Suppose you had a whole circle full of charges moving in this magnetic field. Their combined charge and rate of movement consititute a current like in a single loop. What happens to the current in a loop when the magnetic flux through that loop is changing? Will the current from these charges increase or decrease? Will they speed up or slow down?
This is not a valid comparison to make here. The path of the electrons are confined to the conducting loop in the case of the current. They are not, in the case of the free charge.
 

OlderDan

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Gokul43201 said:
This is not a valid comparison to make here. The path of the electrons are confined to the conducting loop in the case of the current. They are not, in the case of the free charge.
I agree it is not an exact comparison. The radius of the charge trajectory is going to change. I think that has already been established in the discussion. I just think it is helpful in trying to understand the direction of the tangential electric field due to the time varying magnetic field to compare this situation to the case of a current loop. The OP still needs to decide whether these charges are going to speed up or slow down.
 
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argh so that means that they will change the magnitude of their velocity?
There is a question on the mcat im trying to solve
it talks about the aurora borealis/australis and how they are caused by electrons moving in a circle due to earths magnetic field

the period is how long it takes an electron to move around in a circular path once
the pitch is the difference in distance between one circle made and another

the magnetic field is positioned with N being at the left (in the drawing), and the magnetic fields are strongest at the poles, weakest at the equator

so basically the electron follows a spiral path going from N to S, because it has a componemt of velocity both parallel and perpendicular to the magnetic field

the question asks,
"Which of the following most accurately describes the change in pitch and period of the helical path travelled by a negatively charged particle moving through a magnetic field that is gradually strengthening?"
a) Pitch increases, period decreases
b) Pitch/period decreases
c) Pitch decreases, period remains the same
d) Pitch and period decreases

The equation to solve this is B = mv/qR
q and m must remain constant..

now the question becomes will velocity change, or radius, or both, and how

This is what I think..
if parallel velocity increases, pitch increases, period is same
if parallel velocity decreases, pitch decreases, period is same
if perpendicular velocity increases, period increases, pitch stays same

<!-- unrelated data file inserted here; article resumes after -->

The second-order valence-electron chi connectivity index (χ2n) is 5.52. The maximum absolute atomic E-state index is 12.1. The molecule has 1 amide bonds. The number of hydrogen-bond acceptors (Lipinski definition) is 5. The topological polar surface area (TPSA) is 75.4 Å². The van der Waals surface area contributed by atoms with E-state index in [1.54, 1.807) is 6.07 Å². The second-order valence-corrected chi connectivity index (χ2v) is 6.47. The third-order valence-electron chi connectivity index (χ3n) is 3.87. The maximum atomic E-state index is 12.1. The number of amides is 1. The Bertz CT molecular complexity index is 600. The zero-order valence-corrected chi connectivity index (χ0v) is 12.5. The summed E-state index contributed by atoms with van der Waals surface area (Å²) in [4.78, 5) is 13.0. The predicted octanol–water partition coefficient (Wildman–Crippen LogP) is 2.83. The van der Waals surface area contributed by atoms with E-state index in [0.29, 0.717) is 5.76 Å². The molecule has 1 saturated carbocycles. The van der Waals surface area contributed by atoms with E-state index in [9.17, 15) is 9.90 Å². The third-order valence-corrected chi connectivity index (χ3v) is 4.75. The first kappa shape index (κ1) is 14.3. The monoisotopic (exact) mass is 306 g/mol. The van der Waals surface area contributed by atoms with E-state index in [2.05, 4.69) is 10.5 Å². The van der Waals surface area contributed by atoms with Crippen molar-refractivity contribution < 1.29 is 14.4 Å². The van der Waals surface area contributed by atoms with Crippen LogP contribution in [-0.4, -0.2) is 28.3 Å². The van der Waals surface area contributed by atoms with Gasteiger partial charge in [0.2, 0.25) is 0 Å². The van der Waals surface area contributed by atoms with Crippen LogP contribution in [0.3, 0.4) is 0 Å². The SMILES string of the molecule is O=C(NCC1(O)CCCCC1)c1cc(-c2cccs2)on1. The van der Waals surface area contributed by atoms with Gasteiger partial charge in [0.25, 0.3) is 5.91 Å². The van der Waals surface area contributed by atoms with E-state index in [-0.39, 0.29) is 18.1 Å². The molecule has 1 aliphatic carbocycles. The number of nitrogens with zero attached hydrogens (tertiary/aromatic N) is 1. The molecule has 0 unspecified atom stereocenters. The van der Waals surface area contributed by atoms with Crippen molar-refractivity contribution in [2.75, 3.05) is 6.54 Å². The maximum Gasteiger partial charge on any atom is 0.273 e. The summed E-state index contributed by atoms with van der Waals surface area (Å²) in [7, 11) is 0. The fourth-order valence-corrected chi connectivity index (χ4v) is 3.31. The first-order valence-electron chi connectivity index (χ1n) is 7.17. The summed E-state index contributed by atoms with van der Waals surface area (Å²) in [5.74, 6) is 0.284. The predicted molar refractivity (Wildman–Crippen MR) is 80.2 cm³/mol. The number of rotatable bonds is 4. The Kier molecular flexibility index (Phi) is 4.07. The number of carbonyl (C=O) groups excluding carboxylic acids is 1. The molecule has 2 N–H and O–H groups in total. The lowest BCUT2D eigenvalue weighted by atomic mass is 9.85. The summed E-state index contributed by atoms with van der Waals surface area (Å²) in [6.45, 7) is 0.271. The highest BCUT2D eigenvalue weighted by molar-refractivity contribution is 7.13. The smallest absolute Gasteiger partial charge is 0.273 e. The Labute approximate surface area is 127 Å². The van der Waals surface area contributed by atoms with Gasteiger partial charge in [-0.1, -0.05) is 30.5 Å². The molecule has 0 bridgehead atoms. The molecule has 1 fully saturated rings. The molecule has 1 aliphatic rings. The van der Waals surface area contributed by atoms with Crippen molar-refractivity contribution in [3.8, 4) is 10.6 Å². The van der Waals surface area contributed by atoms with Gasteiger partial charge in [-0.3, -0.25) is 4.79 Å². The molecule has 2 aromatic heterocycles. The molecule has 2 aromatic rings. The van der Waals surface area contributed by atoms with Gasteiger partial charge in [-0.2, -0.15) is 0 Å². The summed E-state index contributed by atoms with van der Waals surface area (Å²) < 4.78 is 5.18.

if perpendicular velocity decreases, period decreases, pitch stays same
but a change in radius can also affect pitch/period.. smaller radius means both will decrease

parallel velocity will not change, but how about perpendicular velocity? will it incraese or decrease? and what about the radius? will it decrease?
 
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OlderDan

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michaelw said:
argh so that means that they will change the magnitude of their velocity?
By Fardaday's Law, there will be an electric field induced by the time varying magnetic field that has a component aligned with the direction of motion of the charge. So yes, the magnitude of the velocity will change. Gokul43201's comment that this problem is not the same as a current carrying loop is entirely correct, but the same electric field that induces an emf in a coil affects the velocity of the charge in this problem.

There is another form of Faraday's Law that I assumed you have not yet seen. Perhaps I should not assume that. In differential form Faraday's Law does not rely on calculations of "flux". It is

[tex] \nabla \times E = - \frac{\partial B}{\partial t}[/tex]

The left hand side of this equation is called the "curl" of the electric field. If we take the direction of the magnetic field in this problem to be the z direction, then its derivative with respect to time is also in the z direction and this equation reduces to

[tex] \frac{\partial E_y}{\partial x} - \frac{\partial Ex}{\partial y} = - \frac{\partial B}{\partial t}[/tex]

If you have seen this before, great. If not, all you need to know about it is that it tells you that there is an electric field generated in the area of your charge because the magnetic field at every point in space is changeing with time. The equation shows that the field has "circulation", which means the Faraday path integral in the integral form of Faraday's Law is not zero. Work will be done on the charge by this electic field.

This is in contrast to your new problem, where you have a charge moving through a magnetic field that varies from one point in space to another, but is independent of time. The moving charge will experience different forces due to its motion through the magnetic field, but there will be no induced electric field that will do work on the charge. The magnetic force will always be perpendicular to the motion, so no work will be done on the charge.